She worked locally for a few years then started taking clients for destination weddings. Sarah and her husband David loved traveling prior to her work in floral design, so weaving travel into her floral services was a natural fit. She now works almost exclusively designing for destination weddings.

Traveling for work also creates that extra challenge, the ability to push boundaries and draw inspiration from new landscapes which is representative in her work. Sarah’s designs are rich in movement, textures, and color transitions which are reflective of their natural environments.

“I really love working to that space and making sure my flowers compliment or feel like an extension of it,” Sarah said. “I think it feels appropriate to me more than anything,” Sarah said. “It’s so important to me…I don’t want to put really modern looking flowers on the table that’s on the mountainside. You want everything to feel natural so that’s obviously the best resource to tap into—what’s outside currently.”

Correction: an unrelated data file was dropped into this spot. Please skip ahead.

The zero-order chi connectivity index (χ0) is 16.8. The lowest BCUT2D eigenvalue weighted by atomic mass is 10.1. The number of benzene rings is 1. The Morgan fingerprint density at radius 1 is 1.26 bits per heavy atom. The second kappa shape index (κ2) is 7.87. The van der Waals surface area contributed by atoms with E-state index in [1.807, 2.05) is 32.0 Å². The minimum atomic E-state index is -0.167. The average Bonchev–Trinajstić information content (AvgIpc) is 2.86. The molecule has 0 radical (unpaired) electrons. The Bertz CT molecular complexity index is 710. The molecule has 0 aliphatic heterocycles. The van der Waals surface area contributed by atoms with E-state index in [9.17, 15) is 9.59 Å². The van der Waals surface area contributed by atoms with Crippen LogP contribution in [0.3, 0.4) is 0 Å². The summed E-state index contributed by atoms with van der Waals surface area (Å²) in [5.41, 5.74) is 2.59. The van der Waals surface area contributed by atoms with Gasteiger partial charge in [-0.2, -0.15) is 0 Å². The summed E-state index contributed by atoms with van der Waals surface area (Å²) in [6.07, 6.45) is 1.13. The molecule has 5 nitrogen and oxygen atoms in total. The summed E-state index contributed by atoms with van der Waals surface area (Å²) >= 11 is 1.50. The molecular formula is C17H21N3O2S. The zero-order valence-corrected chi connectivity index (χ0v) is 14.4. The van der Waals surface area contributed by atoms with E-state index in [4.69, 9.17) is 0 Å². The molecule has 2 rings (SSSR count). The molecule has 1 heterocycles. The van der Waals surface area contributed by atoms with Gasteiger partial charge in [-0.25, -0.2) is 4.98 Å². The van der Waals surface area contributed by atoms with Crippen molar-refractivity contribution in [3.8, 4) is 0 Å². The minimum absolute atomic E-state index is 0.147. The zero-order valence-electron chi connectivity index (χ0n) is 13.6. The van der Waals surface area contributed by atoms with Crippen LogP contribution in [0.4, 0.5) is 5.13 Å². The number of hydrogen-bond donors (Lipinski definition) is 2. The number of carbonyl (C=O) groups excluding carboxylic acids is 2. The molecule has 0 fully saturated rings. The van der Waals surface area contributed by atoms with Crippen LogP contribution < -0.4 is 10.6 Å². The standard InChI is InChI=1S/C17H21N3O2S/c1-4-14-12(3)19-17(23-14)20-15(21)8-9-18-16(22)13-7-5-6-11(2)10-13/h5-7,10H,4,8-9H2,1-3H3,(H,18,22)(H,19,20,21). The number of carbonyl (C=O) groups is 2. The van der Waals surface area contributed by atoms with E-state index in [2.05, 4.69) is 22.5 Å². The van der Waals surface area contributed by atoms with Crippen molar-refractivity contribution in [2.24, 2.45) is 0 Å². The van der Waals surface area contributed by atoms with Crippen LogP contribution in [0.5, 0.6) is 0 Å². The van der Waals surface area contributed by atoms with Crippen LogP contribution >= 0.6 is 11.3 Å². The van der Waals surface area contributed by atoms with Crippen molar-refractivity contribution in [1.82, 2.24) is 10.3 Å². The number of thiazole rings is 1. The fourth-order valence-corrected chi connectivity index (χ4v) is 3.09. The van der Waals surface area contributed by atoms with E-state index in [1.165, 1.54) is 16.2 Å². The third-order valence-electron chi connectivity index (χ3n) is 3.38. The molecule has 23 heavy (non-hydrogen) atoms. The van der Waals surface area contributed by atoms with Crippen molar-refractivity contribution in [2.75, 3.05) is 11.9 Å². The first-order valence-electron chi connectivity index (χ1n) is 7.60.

Back in 2010 when Sarah began her work as a wedding florist, the trend for loose, nature-inspired arrangements hadn’t arrived. From the beginning, she created arrangements that preserved the natural movement of each stem. “My style has definitely evolved,” Sarah said. “Even though when I started, my work was a little more conservative shape-wise; I was always using lots of different textures or paying close attention to color transitions.”

Since then she has honed her craft and developed a signature style that’s reflective of her intuitive sense of self and the landscapes around her, not just a beautiful trend found in the realm of social media.